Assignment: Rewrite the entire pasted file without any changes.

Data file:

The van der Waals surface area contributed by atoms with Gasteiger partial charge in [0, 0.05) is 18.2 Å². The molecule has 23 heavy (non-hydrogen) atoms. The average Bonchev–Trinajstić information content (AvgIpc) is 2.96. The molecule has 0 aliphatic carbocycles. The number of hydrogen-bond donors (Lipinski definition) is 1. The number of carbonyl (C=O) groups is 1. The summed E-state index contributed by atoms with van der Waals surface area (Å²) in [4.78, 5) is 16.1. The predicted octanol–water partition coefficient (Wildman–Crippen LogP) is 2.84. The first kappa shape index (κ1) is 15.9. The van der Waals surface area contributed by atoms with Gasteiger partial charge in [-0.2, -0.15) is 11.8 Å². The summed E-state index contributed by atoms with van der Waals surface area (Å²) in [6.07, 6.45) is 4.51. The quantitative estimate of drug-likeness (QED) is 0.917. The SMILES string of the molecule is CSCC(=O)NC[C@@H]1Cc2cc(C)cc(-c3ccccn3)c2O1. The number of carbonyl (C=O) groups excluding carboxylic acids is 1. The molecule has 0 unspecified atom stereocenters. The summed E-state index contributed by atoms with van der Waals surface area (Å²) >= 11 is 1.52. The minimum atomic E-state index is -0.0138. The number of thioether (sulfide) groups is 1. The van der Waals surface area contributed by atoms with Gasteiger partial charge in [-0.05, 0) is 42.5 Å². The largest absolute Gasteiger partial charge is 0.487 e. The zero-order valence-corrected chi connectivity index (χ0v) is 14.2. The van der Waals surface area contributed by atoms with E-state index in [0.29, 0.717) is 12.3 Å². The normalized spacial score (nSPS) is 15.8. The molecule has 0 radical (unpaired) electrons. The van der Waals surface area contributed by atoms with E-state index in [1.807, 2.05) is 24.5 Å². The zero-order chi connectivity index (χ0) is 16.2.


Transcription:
The van der Waals surface area contributed by atoms with Gasteiger partial charge in [0, 0.05) is 18.2 Å². The molecule has 23 heavy (non-hydrogen) atoms. The average Bonchev–Trinajstić information content (AvgIpc) is 2.96. The molecule has 0 aliphatic carbocycles. The number of hydrogen-bond donors (Lipinski definition) is 1. The number of carbonyl (C=O) groups is 1. The summed E-state index contributed by atoms with van der Waals surface area (Å²) in [4.78, 5) is 16.1. The predicted octanol–water partition coefficient (Wildman–Crippen LogP) is 2.84. The first kappa shape index (κ1) is 15.9. The van der Waals surface area contributed by atoms with Gasteiger partial charge in [-0.2, -0.15) is 11.8 Å². The summed E-state index contributed by atoms with van der Waals surface area (Å²) in [6.07, 6.45) is 4.51. The quantitative estimate of drug-likeness (QED) is 0.917. The SMILES string of the molecule is CSCC(=O)NC[C@@H]1Cc2cc(C)cc(-c3ccccn3)c2O1. The number of carbonyl (C=O) groups excluding carboxylic acids is 1. The molecule has 0 unspecified atom stereocenters. The summed E-state index contributed by atoms with van der Waals surface area (Å²) >= 11 is 1.52. The minimum atomic E-state index is -0.0138. The number of thioether (sulfide) groups is 1. The van der Waals surface area contributed by atoms with Gasteiger partial charge in [-0.05, 0) is 42.5 Å². The largest absolute Gasteiger partial charge is 0.487 e. The zero-order valence-corrected chi connectivity index (χ0v) is 14.2. The van der Waals surface area contributed by atoms with E-state index in [0.29, 0.717) is 12.3 Å². The normalized spacial score (nSPS) is 15.8. The molecule has 0 radical (unpaired) electrons. The van der Waals surface area contributed by atoms with E-state index in [1.807, 2.05) is 24.5 Å². The zero-order chi connectivity index (χ0) is 16.2.